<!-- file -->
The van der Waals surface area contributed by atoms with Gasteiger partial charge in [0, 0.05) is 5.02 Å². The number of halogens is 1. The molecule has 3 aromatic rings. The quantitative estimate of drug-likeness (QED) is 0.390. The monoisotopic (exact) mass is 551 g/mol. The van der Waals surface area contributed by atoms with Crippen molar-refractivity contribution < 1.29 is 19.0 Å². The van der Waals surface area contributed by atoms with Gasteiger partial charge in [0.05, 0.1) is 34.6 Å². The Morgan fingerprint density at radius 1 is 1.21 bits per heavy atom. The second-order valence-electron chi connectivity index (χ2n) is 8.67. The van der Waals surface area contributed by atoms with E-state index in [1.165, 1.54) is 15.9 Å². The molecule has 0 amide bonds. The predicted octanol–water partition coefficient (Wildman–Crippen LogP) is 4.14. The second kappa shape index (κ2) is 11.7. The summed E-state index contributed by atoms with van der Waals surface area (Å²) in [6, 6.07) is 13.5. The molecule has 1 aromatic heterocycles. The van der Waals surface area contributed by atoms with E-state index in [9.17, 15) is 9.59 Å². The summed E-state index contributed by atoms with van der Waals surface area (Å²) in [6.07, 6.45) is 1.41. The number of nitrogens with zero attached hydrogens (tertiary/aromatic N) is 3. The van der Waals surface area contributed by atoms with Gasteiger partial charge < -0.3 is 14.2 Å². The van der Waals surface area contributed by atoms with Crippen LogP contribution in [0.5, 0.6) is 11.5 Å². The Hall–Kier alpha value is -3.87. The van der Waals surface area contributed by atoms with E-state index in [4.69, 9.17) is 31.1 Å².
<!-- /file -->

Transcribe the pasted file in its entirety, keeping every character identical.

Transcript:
The van der Waals surface area contributed by atoms with Gasteiger partial charge in [0, 0.05) is 5.02 Å². The number of halogens is 1. The molecule has 3 aromatic rings. The quantitative estimate of drug-likeness (QED) is 0.390. The monoisotopic (exact) mass is 551 g/mol. The van der Waals surface area contributed by atoms with Crippen molar-refractivity contribution < 1.29 is 19.0 Å². The van der Waals surface area contributed by atoms with Gasteiger partial charge in [0.05, 0.1) is 34.6 Å². The Morgan fingerprint density at radius 1 is 1.21 bits per heavy atom. The second-order valence-electron chi connectivity index (χ2n) is 8.67. The van der Waals surface area contributed by atoms with E-state index in [1.165, 1.54) is 15.9 Å². The molecule has 0 amide bonds. The predicted octanol–water partition coefficient (Wildman–Crippen LogP) is 4.14. The second kappa shape index (κ2) is 11.7. The summed E-state index contributed by atoms with van der Waals surface area (Å²) in [6, 6.07) is 13.5. The molecule has 1 aromatic heterocycles. The van der Waals surface area contributed by atoms with E-state index in [9.17, 15) is 9.59 Å². The summed E-state index contributed by atoms with van der Waals surface area (Å²) in [6.07, 6.45) is 1.41. The number of nitrogens with zero attached hydrogens (tertiary/aromatic N) is 3. The van der Waals surface area contributed by atoms with Gasteiger partial charge < -0.3 is 14.2 Å². The van der Waals surface area contributed by atoms with Crippen LogP contribution in [0.5, 0.6) is 11.5 Å². The Hall–Kier alpha value is -3.87. The van der Waals surface area contributed by atoms with E-state index in [4.69, 9.17) is 31.1 Å².